The story looks much the same in other areas. The amount of time three of the other seven merchant plants along the coast in Southern California operated was in the single digits.  Those three plants—Alamitos, Redondo and Encina—have approved resource adequacy agreements. The first two have contracts that extend from 2016 to May 2020.

Encina is under a deal for 858.5 MW of capacity for this year. The timing  coincides with the deadline to close or replace it with a project that does not suck in ocean water for cooling. However, the State Water Resources Control Board may extend the end-of-the-year seawater cooling phase out deadline for Encina, according to a discussion at the grid operator’s board meeting last week.

The Huntington Beach and Moss Landing facilities operated more often, nearly 15 percent and 12 percent of the time through September of last year respectively.  The air-cooled Huntington replacement project is under an approved long-term agreement with Edison.

Moss Landing is slated for closure.

In the San Francisco Bay area the Pittsburg Power facility ran just 1.5 percent of the time last year through September.

These numbers indicate that continued investments in natural gas-fired plants to supposedly assure reliability probably constitutes an expensive policy blunder, particularly given the state’s clean energy laws and the billions of dollars of ratepayer investments in energy efficiency, renewables, and demand response, as well as the growing number of consumers gaining more control over their energy use.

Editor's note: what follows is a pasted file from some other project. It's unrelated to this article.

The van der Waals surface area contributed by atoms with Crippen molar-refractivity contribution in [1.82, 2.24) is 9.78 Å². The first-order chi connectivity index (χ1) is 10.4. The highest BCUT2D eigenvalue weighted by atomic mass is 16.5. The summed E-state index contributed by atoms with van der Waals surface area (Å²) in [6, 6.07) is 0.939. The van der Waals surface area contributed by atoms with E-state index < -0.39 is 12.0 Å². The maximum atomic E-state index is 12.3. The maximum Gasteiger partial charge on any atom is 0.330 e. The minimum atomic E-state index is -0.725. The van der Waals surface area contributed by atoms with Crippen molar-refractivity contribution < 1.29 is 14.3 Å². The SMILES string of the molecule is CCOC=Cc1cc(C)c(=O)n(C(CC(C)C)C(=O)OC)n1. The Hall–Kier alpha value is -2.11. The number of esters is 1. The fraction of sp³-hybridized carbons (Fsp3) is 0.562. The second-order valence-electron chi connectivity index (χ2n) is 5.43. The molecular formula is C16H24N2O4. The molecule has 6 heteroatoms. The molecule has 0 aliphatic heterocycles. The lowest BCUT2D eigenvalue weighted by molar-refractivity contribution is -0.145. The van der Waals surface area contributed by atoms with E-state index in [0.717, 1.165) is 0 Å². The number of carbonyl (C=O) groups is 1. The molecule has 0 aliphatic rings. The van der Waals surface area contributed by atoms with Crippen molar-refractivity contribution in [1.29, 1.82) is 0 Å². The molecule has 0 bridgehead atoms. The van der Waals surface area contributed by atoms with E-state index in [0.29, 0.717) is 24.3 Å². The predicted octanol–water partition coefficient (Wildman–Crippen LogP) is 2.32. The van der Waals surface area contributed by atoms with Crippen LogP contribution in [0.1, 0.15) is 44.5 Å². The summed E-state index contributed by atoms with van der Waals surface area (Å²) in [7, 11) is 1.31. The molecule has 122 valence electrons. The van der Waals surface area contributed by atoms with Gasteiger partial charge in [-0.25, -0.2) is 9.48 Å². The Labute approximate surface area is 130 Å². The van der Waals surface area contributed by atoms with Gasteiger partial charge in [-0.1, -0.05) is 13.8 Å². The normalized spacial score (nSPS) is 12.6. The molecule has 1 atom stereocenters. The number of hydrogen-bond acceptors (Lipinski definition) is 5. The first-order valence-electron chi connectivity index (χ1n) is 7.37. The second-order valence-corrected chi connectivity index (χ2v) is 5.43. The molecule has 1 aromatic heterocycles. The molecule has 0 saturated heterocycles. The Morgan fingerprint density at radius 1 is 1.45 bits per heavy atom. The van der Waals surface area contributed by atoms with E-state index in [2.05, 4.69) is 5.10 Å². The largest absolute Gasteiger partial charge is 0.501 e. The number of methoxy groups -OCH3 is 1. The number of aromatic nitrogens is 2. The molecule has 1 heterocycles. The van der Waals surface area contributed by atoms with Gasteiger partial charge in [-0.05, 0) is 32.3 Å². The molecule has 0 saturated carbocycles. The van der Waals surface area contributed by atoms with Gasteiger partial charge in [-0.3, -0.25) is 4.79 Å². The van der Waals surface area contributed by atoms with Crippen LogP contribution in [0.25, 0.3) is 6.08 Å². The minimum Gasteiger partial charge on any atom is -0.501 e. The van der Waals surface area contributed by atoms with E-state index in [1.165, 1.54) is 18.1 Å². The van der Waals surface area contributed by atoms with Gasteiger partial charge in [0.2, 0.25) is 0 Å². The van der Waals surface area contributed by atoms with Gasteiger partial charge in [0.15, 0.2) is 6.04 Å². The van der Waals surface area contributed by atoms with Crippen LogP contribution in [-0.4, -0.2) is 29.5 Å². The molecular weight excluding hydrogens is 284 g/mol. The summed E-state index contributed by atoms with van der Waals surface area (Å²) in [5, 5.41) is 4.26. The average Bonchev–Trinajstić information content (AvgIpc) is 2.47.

As Jim Caldwell, an opponent to Puente, stated of that project, “The search for cheaper and cleaner alternatives needs to start–not after spending hundreds of millions of dollars on a solution that is obsolete before starting.”

Elizabeth McCarthy

Operating Coastal Natural Gas Plants & Replacement Projects

 

Existing Coastal Plant

Capacity

(MW)

2016 Capacity Utilization Thru 3rd Quarter

(%)

Replacement Status

Capacity

(MW)

AES Alamitos Units 1-6

1,970

5.3

Alamitos: In construction licensing process at CEC; CPUC-approved power purchase agreements with SCE and SDG&E in place.

1,040

NRG Encina Units 1-5

951

3.4

Carlsbad: Licensed; Power purchase agreement with SDG&E approved by CPUC, but is under court challenge.

558

AES Huntington Beach Units 1 & 2

430

14.7

Huntington Beach: CEC has proposed approving a construction license; CPUC-approved power purchase agreement with Edison for 644 MW, with another 200 MW of additional capacity under discussion.

844

NRG Mandalay Units 1 & 2

436

3.8

Puente: In construction licensing process at CEC; Power purchase agreement with SCE approved by CPUC.

262

Dynegy Moss Landing Units 1, 2, 6, & 7

2,484

12.3

None planned

NRG Ormond Beach Units 1 & 2

1,612

1.0

None planned

AES Redondo Beach Units 5-8

1,355

3.6

Redondo: Construction license permit process suspended at CEC.

496

LADWP Harbor 5

75

4.0

LADWP plans to repower plant by 2026.

LADWP Haynes Unit 1, 2, & 8

724

23.9

LADWP plans to repower units 1 and 2 by 2023 and unit 8 by 2029.

LADWP Scattergood Units 1 & 2

326

14.4

LADWP plans to repower by 2020

Source: California Energy Commission